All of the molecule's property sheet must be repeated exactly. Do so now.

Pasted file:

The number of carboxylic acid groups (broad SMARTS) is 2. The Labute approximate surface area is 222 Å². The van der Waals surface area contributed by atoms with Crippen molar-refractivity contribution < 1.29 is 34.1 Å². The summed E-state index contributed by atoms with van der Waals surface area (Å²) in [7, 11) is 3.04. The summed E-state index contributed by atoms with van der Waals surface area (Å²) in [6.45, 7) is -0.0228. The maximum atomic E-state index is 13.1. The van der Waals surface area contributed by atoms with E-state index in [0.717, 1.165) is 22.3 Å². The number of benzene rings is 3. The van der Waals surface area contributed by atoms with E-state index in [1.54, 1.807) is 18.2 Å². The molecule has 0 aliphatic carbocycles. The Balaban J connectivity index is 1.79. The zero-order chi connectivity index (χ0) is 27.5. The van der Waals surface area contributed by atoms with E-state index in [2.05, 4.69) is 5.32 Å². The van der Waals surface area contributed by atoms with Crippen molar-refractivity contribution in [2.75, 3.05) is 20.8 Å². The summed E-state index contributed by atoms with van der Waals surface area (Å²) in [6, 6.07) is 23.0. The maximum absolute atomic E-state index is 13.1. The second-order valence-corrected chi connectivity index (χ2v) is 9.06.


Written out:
The number of carboxylic acid groups (broad SMARTS) is 2. The Labute approximate surface area is 222 Å². The van der Waals surface area contributed by atoms with Crippen molar-refractivity contribution < 1.29 is 34.1 Å². The summed E-state index contributed by atoms with van der Waals surface area (Å²) in [7, 11) is 3.04. The summed E-state index contributed by atoms with van der Waals surface area (Å²) in [6.45, 7) is -0.0228. The maximum atomic E-state index is 13.1. The van der Waals surface area contributed by atoms with E-state index in [0.717, 1.165) is 22.3 Å². The number of benzene rings is 3. The van der Waals surface area contributed by atoms with E-state index in [1.54, 1.807) is 18.2 Å². The molecule has 0 aliphatic carbocycles. The Balaban J connectivity index is 1.79. The zero-order chi connectivity index (χ0) is 27.5. The van der Waals surface area contributed by atoms with E-state index in [2.05, 4.69) is 5.32 Å². The van der Waals surface area contributed by atoms with Crippen molar-refractivity contribution in [2.75, 3.05) is 20.8 Å². The summed E-state index contributed by atoms with van der Waals surface area (Å²) in [6, 6.07) is 23.0. The maximum absolute atomic E-state index is 13.1. The second-order valence-corrected chi connectivity index (χ2v) is 9.06.